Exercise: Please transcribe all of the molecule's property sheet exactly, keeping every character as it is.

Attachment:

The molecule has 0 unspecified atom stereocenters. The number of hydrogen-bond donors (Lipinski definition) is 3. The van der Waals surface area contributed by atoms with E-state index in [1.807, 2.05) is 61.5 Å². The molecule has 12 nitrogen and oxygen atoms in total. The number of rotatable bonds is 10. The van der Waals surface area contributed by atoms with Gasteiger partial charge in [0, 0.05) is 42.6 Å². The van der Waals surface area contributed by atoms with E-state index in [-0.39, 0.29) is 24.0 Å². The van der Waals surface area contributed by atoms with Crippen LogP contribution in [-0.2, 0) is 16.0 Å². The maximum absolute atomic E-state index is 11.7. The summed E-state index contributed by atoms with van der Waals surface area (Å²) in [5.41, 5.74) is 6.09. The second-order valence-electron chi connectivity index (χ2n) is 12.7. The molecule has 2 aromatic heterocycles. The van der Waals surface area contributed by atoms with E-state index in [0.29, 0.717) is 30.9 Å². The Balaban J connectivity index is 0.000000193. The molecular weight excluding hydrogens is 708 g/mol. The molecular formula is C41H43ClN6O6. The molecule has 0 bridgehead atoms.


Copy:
The molecule has 0 unspecified atom stereocenters. The number of hydrogen-bond donors (Lipinski definition) is 3. The van der Waals surface area contributed by atoms with E-state index in [1.807, 2.05) is 61.5 Å². The molecule has 12 nitrogen and oxygen atoms in total. The number of rotatable bonds is 10. The van der Waals surface area contributed by atoms with Gasteiger partial charge in [0, 0.05) is 42.6 Å². The van der Waals surface area contributed by atoms with E-state index in [-0.39, 0.29) is 24.0 Å². The van der Waals surface area contributed by atoms with Crippen LogP contribution in [-0.2, 0) is 16.0 Å². The maximum absolute atomic E-state index is 11.7. The summed E-state index contributed by atoms with van der Waals surface area (Å²) in [5.41, 5.74) is 6.09. The second-order valence-electron chi connectivity index (χ2n) is 12.7. The molecule has 2 aromatic heterocycles. The van der Waals surface area contributed by atoms with E-state index in [0.29, 0.717) is 30.9 Å². The Balaban J connectivity index is 0.000000193. The molecular weight excluding hydrogens is 708 g/mol. The molecular formula is C41H43ClN6O6. The molecule has 0 bridgehead atoms.